Motley Fool

    Nutrien Ltd. (NTR) Q2 2019 Earnings Call Transcript

    NTR earnings call for the period ending June 30, 2019.

  • Business Wire

    Nutrien Declares Quarterly Dividend of US$0.45 per Share

    Nutrien Ltd. (Nutrien) announced today that its Board of Directors has declared a quarterly dividend of US$0.45 per share payable October 17, 2019 to shareholders of record on September 30, 2019. Registered shareholders who are residents of Canada as reflected in Nutrien's shareholders register, as well as beneficial holders (i.e. Registered shareholders resident outside of Canada as reflected in Nutrien's shareholders register, including the United States, as well as beneficial holders whose intermediary is a participant in The Depository Trust Company or its nominee, Cede & Co., will receive their dividend in US dollars.

  • Reuters

    UPDATE 2-Fertilizer dealer Nutrien sees big corn comeback in 2020, following U.S. floods

    Fertilizer producer and farm supply dealer Nutrien Ltd expects U.S. farmers to plant as many as 95 million acres (38.5 million hectares) of corn next year, the most in seven years, after a frustrating year of floods, its chief executive said. The wet conditions left millions of acres unplanted across the U.S. farm belt, but have also lifted corn prices and given farmers incentive to sow more next year, Chief Executive Chuck Magro said on a quarterly conference call on Tuesday.

  • Reuters

    UPDATE 1-Nutrien misses profit estimates, cuts forecast on trade war, weather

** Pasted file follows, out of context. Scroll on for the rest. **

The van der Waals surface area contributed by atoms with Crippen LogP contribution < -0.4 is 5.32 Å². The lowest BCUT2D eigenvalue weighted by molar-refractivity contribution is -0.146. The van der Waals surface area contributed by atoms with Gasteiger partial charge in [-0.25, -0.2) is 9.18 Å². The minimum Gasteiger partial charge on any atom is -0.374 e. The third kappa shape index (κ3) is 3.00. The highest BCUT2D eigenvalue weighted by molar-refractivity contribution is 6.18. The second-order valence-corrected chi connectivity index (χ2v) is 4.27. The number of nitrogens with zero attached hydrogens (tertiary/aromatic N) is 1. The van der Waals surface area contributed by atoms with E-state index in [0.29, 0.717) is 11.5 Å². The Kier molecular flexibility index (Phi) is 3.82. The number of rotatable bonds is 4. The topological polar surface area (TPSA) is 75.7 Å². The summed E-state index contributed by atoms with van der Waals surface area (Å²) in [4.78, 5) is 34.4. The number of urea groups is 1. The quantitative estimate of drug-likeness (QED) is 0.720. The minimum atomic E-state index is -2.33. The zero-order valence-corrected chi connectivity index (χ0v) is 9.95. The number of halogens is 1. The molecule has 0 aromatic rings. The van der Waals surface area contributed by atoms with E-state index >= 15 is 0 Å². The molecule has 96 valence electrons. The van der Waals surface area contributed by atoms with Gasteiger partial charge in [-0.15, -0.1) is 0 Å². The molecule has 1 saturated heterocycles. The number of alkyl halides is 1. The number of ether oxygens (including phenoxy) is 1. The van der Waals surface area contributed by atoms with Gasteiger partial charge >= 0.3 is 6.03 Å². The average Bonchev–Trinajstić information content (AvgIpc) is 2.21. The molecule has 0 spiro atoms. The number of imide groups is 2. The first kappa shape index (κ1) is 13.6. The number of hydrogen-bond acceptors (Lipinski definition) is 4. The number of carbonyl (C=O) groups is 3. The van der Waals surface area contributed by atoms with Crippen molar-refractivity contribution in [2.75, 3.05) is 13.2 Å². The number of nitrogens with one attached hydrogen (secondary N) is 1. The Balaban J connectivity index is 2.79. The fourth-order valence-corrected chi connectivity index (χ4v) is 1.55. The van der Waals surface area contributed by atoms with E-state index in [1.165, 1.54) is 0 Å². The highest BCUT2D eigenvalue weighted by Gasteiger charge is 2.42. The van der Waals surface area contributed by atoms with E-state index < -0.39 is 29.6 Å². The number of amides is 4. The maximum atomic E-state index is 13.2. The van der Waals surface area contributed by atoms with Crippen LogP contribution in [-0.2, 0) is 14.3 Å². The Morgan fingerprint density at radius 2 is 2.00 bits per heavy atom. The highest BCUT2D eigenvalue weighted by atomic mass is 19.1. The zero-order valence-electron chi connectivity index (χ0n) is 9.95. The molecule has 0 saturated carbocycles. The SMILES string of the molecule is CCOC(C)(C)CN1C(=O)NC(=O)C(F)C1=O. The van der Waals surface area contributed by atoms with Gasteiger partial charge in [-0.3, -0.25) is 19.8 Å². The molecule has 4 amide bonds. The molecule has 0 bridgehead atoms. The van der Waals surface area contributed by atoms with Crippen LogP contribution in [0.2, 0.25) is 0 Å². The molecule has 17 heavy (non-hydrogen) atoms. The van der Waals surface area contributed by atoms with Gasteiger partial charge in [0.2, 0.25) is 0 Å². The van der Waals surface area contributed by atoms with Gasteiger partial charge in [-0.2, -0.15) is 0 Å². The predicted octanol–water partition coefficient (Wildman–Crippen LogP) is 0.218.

Nutrien Ltd missed estimates for quarterly earnings and cut its full-year adjusted profit forecast on Monday, as the fertilizer maker struggles with recent floods in the U.S. midwest that delayed planting and a prolonged trade war. Record floods devastated a wide swath of the U.S. Farm Belt, including Iowa, Nebraska, South Dakota, in March delaying spring planting season. "U.S. weather in the first half was so severe it nearly eliminated global demand growth for crop inputs", Chief Executive Officer Chuck Magro said in a statement.

  • Morningstar

    Long-Term Opportunities in Agriculture Stocks

    Fewer acres planted will likely result in lower crop input volumes, but we expect profit impacts to be short-lived.

  • Reuters

    Australian antitrust watchdog seeks views on Landmark-Ruralco deal

    Under the draft undertaking, Nutrien's wholly owned unit Landmark would divest three rural merchandise stores located in Broome, Alice Springs and Hughenden to address antitrust concerns raised by the regulator. Nutrien operates in Australia through Landmark, which is one of the the country's largest agricultural businesses.

  • Reuters

    UPDATE 1-Australian antitrust watchdog seeks views on Landmark-Ruralco deal